Having read – and thoroughly enjoyed – Tess of the D’Urbevilles towards the end of 2014, I was keen to read Thomas Hardy’s second entry in the BBC Top 100 as soon as possible. Voted the nation’s 48th best loved book of all time, Far From the Madding Crowd was Hardy’s fourth novel and originally appeared anonymously as a monthly serial in Cornhill Magazine.
Hardy offers the reader a rich and atmospheric backdrop to the tale as he describes the landscape that shepherd, Gabriel Oak, inhabits before introducing Bathsheba Everdene, the main protagonist with whom three different suitors fall in love.
Having inherited a farm from her uncle, Bathsheba is handsome, determined and independently wealthy and thus considered highly desirable by a number of men, namely shepherd Gabriel Oak, handsome soldier Sergeant Francis Troy and another farmer, William Boyd. Each of the suitors are very different in character, and suffer rejection at the hands of Bathsheba, who is determined to marry for love alone rather than any sort of material benefit a marriage may grant her.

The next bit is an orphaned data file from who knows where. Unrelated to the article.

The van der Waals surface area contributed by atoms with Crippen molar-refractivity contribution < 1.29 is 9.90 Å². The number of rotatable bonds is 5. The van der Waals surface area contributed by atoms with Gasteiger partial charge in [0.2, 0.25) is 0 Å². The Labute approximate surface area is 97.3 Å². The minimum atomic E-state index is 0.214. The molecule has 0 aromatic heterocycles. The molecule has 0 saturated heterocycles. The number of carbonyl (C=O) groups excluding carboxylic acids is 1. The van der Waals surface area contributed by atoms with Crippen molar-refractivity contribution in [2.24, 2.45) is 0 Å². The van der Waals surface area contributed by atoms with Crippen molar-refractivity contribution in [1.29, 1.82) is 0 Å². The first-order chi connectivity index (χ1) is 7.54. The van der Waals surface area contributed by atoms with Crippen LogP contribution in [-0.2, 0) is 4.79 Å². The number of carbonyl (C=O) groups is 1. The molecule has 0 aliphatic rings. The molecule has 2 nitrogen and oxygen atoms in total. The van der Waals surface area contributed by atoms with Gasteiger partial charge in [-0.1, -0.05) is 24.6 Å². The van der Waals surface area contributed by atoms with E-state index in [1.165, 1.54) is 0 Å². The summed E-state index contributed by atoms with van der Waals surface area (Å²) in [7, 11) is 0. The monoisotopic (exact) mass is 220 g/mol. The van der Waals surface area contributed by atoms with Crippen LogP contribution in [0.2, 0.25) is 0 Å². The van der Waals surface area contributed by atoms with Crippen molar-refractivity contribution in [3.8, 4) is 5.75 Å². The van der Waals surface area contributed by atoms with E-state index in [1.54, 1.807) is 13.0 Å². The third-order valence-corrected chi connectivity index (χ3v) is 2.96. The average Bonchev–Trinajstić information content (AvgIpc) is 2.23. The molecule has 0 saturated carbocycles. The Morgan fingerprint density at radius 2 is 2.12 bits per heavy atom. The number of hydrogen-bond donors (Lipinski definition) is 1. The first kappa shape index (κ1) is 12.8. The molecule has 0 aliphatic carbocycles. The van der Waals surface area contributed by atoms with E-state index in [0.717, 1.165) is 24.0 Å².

As the novel progresses, the lives of Bathsheba and her suitors are cleverly woven and interlinked against a backdrop of rural Dorset that is as key a part of the novel as any of its central characters. Far less tragic than Tess of the D’Urbevilles, Far From the Madding Crowd highlights Hardy’s beautiful writing and masterful story-telling, making it plain to see why it was his first major literary success.